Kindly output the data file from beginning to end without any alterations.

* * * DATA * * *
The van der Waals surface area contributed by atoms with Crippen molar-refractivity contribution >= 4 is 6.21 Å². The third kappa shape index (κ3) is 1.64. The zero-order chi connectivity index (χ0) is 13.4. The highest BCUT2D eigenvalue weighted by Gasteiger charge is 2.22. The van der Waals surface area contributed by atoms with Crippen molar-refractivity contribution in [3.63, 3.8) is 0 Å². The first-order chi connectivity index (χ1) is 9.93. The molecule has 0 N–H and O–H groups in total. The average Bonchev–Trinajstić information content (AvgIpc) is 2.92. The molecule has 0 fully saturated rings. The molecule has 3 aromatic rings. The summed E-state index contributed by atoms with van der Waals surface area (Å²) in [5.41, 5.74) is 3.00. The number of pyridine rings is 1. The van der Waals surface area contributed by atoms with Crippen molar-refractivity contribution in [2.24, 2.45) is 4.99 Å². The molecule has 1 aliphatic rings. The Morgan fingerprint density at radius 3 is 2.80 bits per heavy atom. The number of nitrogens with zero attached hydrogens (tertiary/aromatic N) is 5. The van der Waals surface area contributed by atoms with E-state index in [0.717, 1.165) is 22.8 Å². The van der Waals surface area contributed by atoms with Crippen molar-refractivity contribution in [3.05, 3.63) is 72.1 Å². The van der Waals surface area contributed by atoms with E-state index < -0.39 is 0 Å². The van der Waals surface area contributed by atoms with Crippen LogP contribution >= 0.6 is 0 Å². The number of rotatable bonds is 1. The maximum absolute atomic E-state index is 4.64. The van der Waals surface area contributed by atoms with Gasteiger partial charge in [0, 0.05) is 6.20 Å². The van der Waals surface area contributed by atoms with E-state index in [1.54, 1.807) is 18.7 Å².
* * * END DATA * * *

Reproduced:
The van der Waals surface area contributed by atoms with Crippen molar-refractivity contribution >= 4 is 6.21 Å². The third kappa shape index (κ3) is 1.64. The zero-order chi connectivity index (χ0) is 13.4. The highest BCUT2D eigenvalue weighted by Gasteiger charge is 2.22. The van der Waals surface area contributed by atoms with Crippen molar-refractivity contribution in [3.63, 3.8) is 0 Å². The first-order chi connectivity index (χ1) is 9.93. The molecule has 0 N–H and O–H groups in total. The average Bonchev–Trinajstić information content (AvgIpc) is 2.92. The molecule has 0 fully saturated rings. The molecule has 3 aromatic rings. The summed E-state index contributed by atoms with van der Waals surface area (Å²) in [5.41, 5.74) is 3.00. The number of pyridine rings is 1. The van der Waals surface area contributed by atoms with Crippen molar-refractivity contribution in [2.24, 2.45) is 4.99 Å². The molecule has 1 aliphatic rings. The Morgan fingerprint density at radius 3 is 2.80 bits per heavy atom. The number of nitrogens with zero attached hydrogens (tertiary/aromatic N) is 5. The van der Waals surface area contributed by atoms with E-state index in [0.717, 1.165) is 22.8 Å². The van der Waals surface area contributed by atoms with Crippen molar-refractivity contribution in [3.05, 3.63) is 72.1 Å². The van der Waals surface area contributed by atoms with E-state index < -0.39 is 0 Å². The van der Waals surface area contributed by atoms with Crippen LogP contribution >= 0.6 is 0 Å². The number of rotatable bonds is 1. The maximum absolute atomic E-state index is 4.64. The van der Waals surface area contributed by atoms with Gasteiger partial charge in [0, 0.05) is 6.20 Å². The van der Waals surface area contributed by atoms with E-state index in [1.54, 1.807) is 18.7 Å².